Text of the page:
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AP Photo/Al Behrman
A business model that’s under assault.

Traditional American supermarkets are being eaten alive

The grocery store business has never been easy, given its traditionally thin margins.

But the last decade has seen a fundamental transformation of the food business as giant discounters such as Wal-Mart and Target cut into food sales. According to a recent note published by equity analysts at Credit Suisse, discounters controlled 22.7% of the US retail food business in 2013, up from 16.9% in 2003. That market share came directly from traditional supermarkets, which saw their market share slip from 30.7% to 26.7% over the same time period.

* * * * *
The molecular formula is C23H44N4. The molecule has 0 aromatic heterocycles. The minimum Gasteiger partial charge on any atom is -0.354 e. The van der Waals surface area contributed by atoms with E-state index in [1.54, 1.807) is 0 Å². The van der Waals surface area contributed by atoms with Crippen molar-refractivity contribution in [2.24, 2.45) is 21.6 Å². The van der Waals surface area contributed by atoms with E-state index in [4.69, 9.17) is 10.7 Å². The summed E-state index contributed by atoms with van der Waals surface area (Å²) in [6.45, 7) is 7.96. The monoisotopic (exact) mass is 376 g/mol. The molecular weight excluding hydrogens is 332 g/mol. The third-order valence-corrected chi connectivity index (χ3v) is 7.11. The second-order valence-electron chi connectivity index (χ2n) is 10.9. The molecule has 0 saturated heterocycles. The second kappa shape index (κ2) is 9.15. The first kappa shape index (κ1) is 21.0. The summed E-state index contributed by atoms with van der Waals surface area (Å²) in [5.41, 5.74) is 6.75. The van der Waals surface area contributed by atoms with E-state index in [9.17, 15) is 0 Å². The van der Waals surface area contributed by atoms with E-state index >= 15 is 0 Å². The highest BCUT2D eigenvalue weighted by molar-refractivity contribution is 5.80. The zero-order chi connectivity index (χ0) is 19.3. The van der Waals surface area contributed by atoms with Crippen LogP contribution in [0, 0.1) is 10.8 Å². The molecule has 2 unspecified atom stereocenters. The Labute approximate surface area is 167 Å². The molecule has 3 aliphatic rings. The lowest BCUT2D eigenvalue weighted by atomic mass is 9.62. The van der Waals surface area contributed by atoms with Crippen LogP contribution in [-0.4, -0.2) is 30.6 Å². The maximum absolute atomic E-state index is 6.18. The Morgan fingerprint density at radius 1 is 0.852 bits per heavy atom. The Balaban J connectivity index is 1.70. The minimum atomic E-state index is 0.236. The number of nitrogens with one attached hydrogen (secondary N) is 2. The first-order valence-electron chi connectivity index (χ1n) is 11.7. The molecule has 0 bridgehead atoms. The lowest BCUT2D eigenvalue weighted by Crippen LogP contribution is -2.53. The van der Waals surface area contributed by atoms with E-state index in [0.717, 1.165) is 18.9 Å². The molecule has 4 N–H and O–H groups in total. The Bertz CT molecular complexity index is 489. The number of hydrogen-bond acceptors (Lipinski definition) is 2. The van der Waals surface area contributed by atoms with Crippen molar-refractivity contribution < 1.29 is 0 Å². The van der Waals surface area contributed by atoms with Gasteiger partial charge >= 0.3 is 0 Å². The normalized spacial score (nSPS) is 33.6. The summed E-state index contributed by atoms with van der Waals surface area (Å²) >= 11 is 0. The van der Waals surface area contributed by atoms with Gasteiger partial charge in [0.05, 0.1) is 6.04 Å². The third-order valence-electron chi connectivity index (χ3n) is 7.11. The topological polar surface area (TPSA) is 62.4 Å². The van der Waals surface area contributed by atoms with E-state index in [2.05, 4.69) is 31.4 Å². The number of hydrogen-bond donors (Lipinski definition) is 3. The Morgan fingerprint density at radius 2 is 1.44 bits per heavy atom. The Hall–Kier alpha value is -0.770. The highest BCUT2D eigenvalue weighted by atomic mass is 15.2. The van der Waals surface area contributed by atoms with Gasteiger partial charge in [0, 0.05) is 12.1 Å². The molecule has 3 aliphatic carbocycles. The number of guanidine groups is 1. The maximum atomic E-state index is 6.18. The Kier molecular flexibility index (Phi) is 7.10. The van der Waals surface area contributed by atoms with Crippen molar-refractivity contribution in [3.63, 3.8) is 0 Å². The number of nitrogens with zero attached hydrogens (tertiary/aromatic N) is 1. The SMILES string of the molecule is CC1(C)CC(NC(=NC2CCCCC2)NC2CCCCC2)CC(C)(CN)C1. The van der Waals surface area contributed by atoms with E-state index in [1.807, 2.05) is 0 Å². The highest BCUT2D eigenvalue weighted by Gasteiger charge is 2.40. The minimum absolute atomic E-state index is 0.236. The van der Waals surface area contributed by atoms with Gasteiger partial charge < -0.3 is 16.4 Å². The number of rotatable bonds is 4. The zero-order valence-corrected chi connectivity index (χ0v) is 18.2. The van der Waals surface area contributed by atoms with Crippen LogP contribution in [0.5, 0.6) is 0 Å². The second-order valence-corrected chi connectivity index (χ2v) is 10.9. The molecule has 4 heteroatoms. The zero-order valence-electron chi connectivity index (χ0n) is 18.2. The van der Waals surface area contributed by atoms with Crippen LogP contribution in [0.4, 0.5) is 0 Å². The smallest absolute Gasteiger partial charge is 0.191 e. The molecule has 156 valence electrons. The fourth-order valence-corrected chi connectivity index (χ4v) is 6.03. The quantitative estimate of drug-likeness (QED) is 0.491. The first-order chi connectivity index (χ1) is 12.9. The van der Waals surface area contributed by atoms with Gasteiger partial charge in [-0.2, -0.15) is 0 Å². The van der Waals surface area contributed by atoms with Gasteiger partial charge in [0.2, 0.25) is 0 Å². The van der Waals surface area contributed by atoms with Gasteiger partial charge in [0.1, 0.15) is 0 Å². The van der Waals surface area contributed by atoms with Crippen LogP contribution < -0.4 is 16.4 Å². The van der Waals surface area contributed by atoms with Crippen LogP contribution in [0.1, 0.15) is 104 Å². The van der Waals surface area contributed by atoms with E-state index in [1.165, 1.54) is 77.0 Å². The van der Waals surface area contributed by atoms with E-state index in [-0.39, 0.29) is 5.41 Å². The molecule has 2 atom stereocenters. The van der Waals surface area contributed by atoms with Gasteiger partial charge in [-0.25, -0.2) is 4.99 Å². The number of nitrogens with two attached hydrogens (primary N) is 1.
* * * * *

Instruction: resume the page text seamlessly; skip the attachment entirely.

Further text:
But discounters aren’t the only entities taking a bite out of traditional supermarkets. High-quality retailers such as Whole Foods and Trader Joe’s have been nibbling away at the business too, driving their share of retail grocery sales up from 1.1% in 2003 to 2.8% in 2013. At the other end of the income spectrum, “dollar stores,” which have have attracted poorer customers, saw their market share rise from 1.4% to 2.5% over the same period, according to Credit Suisse.

What’s interesting is that as the groceries war plays out, it’s increasingly blurring the distinctions between the different store formats. While Wal-Mart and Target have announced plans to add more organic offerings, for example, Whole Foods is flirting with the idea of non-organic fare and lower prices.

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